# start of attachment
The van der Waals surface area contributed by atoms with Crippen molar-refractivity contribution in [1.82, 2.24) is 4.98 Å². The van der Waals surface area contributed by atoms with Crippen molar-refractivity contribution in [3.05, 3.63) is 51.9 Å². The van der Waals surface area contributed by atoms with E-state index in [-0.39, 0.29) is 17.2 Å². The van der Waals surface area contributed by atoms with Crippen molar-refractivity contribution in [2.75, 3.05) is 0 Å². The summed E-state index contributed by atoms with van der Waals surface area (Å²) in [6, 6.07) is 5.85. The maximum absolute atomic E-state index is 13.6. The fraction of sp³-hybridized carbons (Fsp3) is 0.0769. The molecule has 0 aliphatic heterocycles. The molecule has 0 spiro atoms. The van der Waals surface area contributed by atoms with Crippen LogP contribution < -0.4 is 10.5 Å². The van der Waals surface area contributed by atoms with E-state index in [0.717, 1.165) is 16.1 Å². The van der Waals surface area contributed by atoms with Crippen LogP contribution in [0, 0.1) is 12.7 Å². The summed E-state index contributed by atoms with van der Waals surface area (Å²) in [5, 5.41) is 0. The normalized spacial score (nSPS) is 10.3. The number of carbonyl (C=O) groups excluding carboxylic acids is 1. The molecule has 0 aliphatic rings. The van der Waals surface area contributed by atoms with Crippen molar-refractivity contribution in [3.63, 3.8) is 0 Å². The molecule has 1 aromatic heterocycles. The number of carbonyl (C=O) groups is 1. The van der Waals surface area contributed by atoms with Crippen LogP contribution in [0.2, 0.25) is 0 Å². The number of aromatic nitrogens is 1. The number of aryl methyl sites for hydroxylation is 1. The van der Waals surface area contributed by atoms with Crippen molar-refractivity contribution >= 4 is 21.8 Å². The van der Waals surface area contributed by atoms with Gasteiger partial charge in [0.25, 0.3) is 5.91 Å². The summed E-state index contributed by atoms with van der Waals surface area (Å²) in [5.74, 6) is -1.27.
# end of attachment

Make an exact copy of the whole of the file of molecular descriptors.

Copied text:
The van der Waals surface area contributed by atoms with Crippen molar-refractivity contribution in [1.82, 2.24) is 4.98 Å². The van der Waals surface area contributed by atoms with Crippen molar-refractivity contribution in [3.05, 3.63) is 51.9 Å². The van der Waals surface area contributed by atoms with E-state index in [-0.39, 0.29) is 17.2 Å². The van der Waals surface area contributed by atoms with Crippen molar-refractivity contribution in [2.75, 3.05) is 0 Å². The summed E-state index contributed by atoms with van der Waals surface area (Å²) in [6, 6.07) is 5.85. The maximum absolute atomic E-state index is 13.6. The fraction of sp³-hybridized carbons (Fsp3) is 0.0769. The molecule has 0 aliphatic heterocycles. The molecule has 0 spiro atoms. The van der Waals surface area contributed by atoms with Crippen LogP contribution < -0.4 is 10.5 Å². The van der Waals surface area contributed by atoms with E-state index in [0.717, 1.165) is 16.1 Å². The van der Waals surface area contributed by atoms with Crippen LogP contribution in [0, 0.1) is 12.7 Å². The summed E-state index contributed by atoms with van der Waals surface area (Å²) in [5, 5.41) is 0. The normalized spacial score (nSPS) is 10.3. The number of carbonyl (C=O) groups excluding carboxylic acids is 1. The molecule has 0 aliphatic rings. The van der Waals surface area contributed by atoms with Crippen molar-refractivity contribution in [3.63, 3.8) is 0 Å². The molecule has 1 aromatic heterocycles. The number of carbonyl (C=O) groups is 1. The van der Waals surface area contributed by atoms with Crippen LogP contribution in [0.2, 0.25) is 0 Å². The number of aromatic nitrogens is 1. The number of aryl methyl sites for hydroxylation is 1. The van der Waals surface area contributed by atoms with Crippen molar-refractivity contribution >= 4 is 21.8 Å². The van der Waals surface area contributed by atoms with Gasteiger partial charge in [0.25, 0.3) is 5.91 Å². The summed E-state index contributed by atoms with van der Waals surface area (Å²) in [5.74, 6) is -1.27.